We all know car manufacturers are always searching for the next best thing in terms of speed, power and performance. With fossil fuels slowly becoming a depleted resource, new alternatives to power the automotive machines that have roamed the earth with us since 1886 are in development. Specialised firms including Rimac have gone into using electric batteries to keep the speed machines of today alive for tomorrow, and well-known manufacturers including Lamborghini have diverted into sci-fi like options of implementing superconductor technology to power their angry bulls. This time it is the turn of Hyperion, a new American start-up manufacturer based in California that will be unveiled to us their latest and most anticipated Hyperion XP-1 in August.
Not much is known about the XP-1 but what’s been passed onto us is that it will be a hydrogen-powered supercar. You read that correctly a world-first Hydrogen-poweredhydrogen supercar that has been worked in collaboration with NASA and features a NASA derived drivetrain technology. The advantage of using hydrogen fuel cells is not only will it be a greater alternative to petrol and diesel cars, but it will also be superior in the categories of practicality and range than opposed to electric powered supercars like Rimac and NIO.
“The XP-1 features a high-performance, zero-emissions hydrogen-electric powertrain combined with technology directly derived from some of the world’s leading aeronautical, engineering firms, and space agencies. When combined, these technologies allow the XP-1 to outperform modern sports cars while boasting unprecedented range, refuelling time, endurance, and recyclability; especially when compared to today’s battery-electric vehicles.”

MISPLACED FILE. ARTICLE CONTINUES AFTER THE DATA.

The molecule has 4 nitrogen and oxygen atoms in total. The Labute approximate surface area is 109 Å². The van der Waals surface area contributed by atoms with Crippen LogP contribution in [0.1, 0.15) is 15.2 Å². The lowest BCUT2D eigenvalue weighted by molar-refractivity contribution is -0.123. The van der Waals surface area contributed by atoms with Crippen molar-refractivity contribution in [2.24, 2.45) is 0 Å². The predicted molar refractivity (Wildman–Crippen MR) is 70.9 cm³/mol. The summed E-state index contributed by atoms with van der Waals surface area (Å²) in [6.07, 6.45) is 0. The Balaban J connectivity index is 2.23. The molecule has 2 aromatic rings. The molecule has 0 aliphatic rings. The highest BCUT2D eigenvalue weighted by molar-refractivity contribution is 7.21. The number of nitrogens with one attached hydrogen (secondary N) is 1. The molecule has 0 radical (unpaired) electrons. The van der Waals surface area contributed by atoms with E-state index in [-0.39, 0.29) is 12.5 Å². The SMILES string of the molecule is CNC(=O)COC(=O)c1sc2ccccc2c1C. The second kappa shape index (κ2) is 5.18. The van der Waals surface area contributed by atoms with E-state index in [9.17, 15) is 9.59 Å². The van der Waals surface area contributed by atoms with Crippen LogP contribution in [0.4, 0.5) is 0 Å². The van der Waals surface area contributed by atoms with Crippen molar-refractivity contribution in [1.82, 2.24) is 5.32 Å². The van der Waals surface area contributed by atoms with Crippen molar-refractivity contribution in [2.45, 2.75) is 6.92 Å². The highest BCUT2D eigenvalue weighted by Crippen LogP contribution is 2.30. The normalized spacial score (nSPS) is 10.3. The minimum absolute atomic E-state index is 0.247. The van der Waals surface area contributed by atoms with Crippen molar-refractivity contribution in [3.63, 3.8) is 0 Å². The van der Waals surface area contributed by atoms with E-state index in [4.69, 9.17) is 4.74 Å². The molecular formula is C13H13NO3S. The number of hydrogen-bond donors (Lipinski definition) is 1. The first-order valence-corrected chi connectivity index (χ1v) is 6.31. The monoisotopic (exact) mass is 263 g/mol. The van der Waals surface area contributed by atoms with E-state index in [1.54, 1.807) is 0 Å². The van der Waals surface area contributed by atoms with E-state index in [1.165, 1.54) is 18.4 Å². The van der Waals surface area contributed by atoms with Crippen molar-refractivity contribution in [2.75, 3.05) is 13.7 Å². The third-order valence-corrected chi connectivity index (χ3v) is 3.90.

In recent years hydrogen has received more attention in the media than battery-powered vehicles; it has been the big thing in the car industry over the past years. The major flaw with hydrogen is the harnessing of pure hydrogen and then converting it into fuel for car use, the impact of cost, the procedure and developments in infrastructure also raise the same concerns as with battery power. Is it the future and will it be sustainable?
One thing I can say for sure though, the experimenting and expanding of other forms of energy to power cars ensure that the concepts of the automobile remain alive ready for the world of tomorrow and not just lost in the pages of time. However, I think we are still several decades if not lifetimes away from finding a long-lasting, reliable and cost-effective method of fuel. This though is a step in the right direction, and the more automotive manufacturers there are out there working together, coming together and experimenting with different forms of fuel will ensure that the speed machines will forever keep on existing on the road.